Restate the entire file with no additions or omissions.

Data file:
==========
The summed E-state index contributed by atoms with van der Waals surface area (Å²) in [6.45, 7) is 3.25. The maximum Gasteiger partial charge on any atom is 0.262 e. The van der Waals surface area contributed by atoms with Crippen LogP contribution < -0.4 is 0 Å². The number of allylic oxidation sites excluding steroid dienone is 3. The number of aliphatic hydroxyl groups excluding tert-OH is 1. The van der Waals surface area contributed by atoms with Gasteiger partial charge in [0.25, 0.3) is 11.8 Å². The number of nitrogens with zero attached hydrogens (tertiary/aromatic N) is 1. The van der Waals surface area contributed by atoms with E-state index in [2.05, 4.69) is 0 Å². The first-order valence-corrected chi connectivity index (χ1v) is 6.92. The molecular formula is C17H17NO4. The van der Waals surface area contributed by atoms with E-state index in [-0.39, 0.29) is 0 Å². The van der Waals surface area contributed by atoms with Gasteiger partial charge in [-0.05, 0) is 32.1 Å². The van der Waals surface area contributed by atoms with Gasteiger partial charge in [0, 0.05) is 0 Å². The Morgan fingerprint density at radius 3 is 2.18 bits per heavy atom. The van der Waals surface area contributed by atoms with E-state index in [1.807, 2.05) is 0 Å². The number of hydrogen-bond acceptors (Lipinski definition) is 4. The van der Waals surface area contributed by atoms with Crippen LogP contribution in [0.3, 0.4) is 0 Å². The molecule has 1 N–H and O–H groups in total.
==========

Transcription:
The summed E-state index contributed by atoms with van der Waals surface area (Å²) in [6.45, 7) is 3.25. The maximum Gasteiger partial charge on any atom is 0.262 e. The van der Waals surface area contributed by atoms with Crippen LogP contribution < -0.4 is 0 Å². The number of allylic oxidation sites excluding steroid dienone is 3. The number of aliphatic hydroxyl groups excluding tert-OH is 1. The van der Waals surface area contributed by atoms with Gasteiger partial charge in [0.25, 0.3) is 11.8 Å². The number of nitrogens with zero attached hydrogens (tertiary/aromatic N) is 1. The van der Waals surface area contributed by atoms with E-state index in [2.05, 4.69) is 0 Å². The first-order valence-corrected chi connectivity index (χ1v) is 6.92. The molecular formula is C17H17NO4. The van der Waals surface area contributed by atoms with E-state index in [-0.39, 0.29) is 0 Å². The van der Waals surface area contributed by atoms with Gasteiger partial charge in [-0.05, 0) is 32.1 Å². The van der Waals surface area contributed by atoms with Gasteiger partial charge in [0, 0.05) is 0 Å². The Morgan fingerprint density at radius 3 is 2.18 bits per heavy atom. The van der Waals surface area contributed by atoms with E-state index in [1.807, 2.05) is 0 Å². The number of hydrogen-bond acceptors (Lipinski definition) is 4. The van der Waals surface area contributed by atoms with Crippen LogP contribution in [0.3, 0.4) is 0 Å². The molecule has 1 N–H and O–H groups in total.